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Author: Aaron Pribble (Twitter; Facebook)

Published: 2011 (website)

Pages: 280

Price: $16.47 ($24.95) at Amazon.com

Our rating: 4 stars (out of 5)

Reviewed by Stuart M. Katz for Jewish Baseball News

Overview

The Israel Baseball League (“IBL”) played its inaugural season in the summer of 2007.  During an eight-week, 45 game season, six teams – including the champion Bet Shemesh Blue Sox – played at three makeshift ballparks in the Holy Land.  Team managers included former major-leaguers Art Shamsky, Ken Holtzman and Ron Blomberg. Israel’s foray into professional baseball unfortunately was short-lived, and 2007 was its only season due to financial difficulties.

Aaron Pribble, a California high-school teacher in the off-season, with years of minor league and international baseball experience, led the Tel Aviv Lightning to a 26-14 second place finish with his league best 1.94 ERA.  Pribble also kept a journal during the season, forming the basis for this book, subtitled “A Story of the First and Only Season in the Israel Baseball League.”

Pitching in the Promised Land provides a first-hand account of the fits and starts that accompanied the improbable venture of bringing high-level professional baseball to a country much more interested in soccer and basketball.  Players from nine countries appeared on IBL rosters in 2007.  These included former minor leaguers, college standouts, and experienced international professional players, each with colorful traits and personal stories.

Pribble mixes play-by-play commentary of games with observations about the near-absurdity of playing conditions and creative rule modifications – like 7-inning games with tie-breakers – to illustrate the ups and downs of the IBL.  He also delves into the politics of the region, both with personal observations throughout the book, and with excerpts from New York Times reports on events simultaneously occurring in Israel.

What’s Jewish about it

Pribble describes himself as “a sort of redneck Jew-boy.”  With a Jewish mother and a Christian father, he considers himself Jewish, even if he “couldn’t recite the Hanukkah prayer from memory and didn’t go to temple for Yom Kippur.”  Pribble’s strong Jewish identity resonates, as he recalls a prior Birthright trip to Israel, and realizes that playing in the inaugural IBL season “was going to be as much about discovering who I was as a Jew as it was about exploring who I was as a baseball player.”  Throughout the book, Pribble provides a great deal of local flavor, describing the relationships between the Israeli and non-Israeli players and the influence of Israeli culture on the league.  His story includes road trips to politically sensitive areas of the country and a summer romance with a Yemenite sabra.  Pribble has strong feelings about Arab-Israeli relations, as evidenced by his decision to wear “a small pin with an Israeli and Palestinian flag joined at the staff” to the IBL’s post-season celebratory dinner – The Schnitzel Awards.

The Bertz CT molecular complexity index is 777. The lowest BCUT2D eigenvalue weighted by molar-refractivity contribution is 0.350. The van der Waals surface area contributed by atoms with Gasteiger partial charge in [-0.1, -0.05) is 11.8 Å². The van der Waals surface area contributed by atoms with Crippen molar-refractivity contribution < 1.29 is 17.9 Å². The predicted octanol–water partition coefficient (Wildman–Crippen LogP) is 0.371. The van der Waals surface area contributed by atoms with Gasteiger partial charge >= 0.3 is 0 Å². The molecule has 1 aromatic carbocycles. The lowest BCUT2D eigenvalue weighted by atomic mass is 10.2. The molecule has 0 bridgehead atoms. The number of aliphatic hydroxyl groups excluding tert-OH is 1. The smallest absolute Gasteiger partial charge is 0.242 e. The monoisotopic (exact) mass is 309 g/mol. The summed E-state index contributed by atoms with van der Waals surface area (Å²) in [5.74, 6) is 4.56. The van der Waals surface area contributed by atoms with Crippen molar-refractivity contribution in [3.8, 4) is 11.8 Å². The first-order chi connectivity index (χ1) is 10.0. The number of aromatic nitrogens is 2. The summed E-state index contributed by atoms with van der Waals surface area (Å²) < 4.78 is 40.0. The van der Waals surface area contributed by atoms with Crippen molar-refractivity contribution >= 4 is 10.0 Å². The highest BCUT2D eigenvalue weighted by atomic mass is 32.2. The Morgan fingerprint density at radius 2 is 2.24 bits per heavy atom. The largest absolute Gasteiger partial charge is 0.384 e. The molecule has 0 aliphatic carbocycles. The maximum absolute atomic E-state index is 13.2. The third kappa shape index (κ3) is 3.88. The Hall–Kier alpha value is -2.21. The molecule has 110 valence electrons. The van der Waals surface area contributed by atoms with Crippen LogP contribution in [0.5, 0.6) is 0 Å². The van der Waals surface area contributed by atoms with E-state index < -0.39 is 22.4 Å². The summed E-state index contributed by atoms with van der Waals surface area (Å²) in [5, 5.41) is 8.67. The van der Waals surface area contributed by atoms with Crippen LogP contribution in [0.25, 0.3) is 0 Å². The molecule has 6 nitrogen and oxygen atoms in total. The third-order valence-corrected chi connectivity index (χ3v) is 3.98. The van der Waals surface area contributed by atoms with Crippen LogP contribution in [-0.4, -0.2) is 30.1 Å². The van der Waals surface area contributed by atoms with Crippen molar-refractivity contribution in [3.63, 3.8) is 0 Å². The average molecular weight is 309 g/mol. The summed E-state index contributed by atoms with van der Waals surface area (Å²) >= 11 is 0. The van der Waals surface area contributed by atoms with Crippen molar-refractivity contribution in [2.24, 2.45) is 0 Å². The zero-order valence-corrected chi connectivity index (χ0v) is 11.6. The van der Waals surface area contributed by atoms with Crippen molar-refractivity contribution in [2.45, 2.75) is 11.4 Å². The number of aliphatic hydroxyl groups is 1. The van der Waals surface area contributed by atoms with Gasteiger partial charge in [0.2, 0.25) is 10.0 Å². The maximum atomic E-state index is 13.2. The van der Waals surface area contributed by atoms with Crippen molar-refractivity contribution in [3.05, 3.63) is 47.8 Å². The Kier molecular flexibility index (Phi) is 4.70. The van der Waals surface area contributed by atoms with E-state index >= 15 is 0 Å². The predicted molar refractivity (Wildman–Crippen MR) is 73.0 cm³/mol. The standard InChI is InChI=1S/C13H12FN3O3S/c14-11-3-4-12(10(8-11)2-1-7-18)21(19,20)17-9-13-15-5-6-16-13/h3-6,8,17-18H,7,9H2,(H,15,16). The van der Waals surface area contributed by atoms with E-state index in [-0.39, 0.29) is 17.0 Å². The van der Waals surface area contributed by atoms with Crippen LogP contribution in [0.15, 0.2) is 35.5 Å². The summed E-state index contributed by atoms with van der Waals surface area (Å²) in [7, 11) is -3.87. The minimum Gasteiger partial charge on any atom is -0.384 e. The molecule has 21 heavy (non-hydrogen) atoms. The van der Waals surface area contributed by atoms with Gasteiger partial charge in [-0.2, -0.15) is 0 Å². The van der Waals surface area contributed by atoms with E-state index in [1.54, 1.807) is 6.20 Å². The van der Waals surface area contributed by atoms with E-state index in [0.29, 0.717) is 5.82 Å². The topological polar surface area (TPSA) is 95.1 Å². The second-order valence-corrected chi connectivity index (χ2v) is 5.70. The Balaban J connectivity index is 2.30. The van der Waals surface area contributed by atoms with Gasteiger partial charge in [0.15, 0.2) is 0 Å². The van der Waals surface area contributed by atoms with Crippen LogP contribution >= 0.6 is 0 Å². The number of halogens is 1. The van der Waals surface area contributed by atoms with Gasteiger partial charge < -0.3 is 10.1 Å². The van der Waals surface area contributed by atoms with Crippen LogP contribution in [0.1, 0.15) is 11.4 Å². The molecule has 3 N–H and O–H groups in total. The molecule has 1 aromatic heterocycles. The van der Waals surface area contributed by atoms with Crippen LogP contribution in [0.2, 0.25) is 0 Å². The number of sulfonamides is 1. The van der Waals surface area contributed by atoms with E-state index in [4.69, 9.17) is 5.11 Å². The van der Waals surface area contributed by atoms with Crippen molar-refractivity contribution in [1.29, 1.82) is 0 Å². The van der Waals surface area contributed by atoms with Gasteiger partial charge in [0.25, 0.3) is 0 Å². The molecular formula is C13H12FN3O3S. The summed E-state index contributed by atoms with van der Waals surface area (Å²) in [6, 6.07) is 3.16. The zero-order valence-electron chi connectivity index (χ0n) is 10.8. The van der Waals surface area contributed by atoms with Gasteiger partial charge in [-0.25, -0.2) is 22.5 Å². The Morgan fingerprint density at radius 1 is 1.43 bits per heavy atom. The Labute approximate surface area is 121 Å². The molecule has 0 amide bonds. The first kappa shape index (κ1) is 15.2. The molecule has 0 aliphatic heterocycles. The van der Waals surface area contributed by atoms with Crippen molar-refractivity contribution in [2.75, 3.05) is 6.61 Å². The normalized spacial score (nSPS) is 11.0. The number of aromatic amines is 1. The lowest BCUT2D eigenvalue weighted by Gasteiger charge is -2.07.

My take

Pitching in the Promised Land reminded me that I am long overdue for a visit to Israel. I have not been there since 1984 and can only imagine how much has changed.  Pribble’s account of the 2007 season provides a stark contrast to the daily major-league baseball drama that we read about.  He cleverly intersperses references to films like Bull Durham and The Rookie with his descriptions of Israeli breakfast fare and playing baseball in the shadows of King Solomon’s tomb.  While his political observations and opinions may seem a tad misplaced in a story about ballplayers playing under less than ideal conditions for pittance salaries, there is no denying that nearly everything that happens in Israel is influenced by the nation’s unique location, small size and complex history.  Pribble doesn’t necessarily tell us whether or not any of those influences contributed to the quick demise of the IBL, but knowing that I won’t be able to take my kids to see an IBL game on my next visit to Israel makes me a little sad.

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Stuart M. Katz is a die-hard Yankees fan. An attorney at Cohen and Wolf in Bridgeport, Conn., he chairs the firm’s Employment & Labor Group and represents employers as well as executives.
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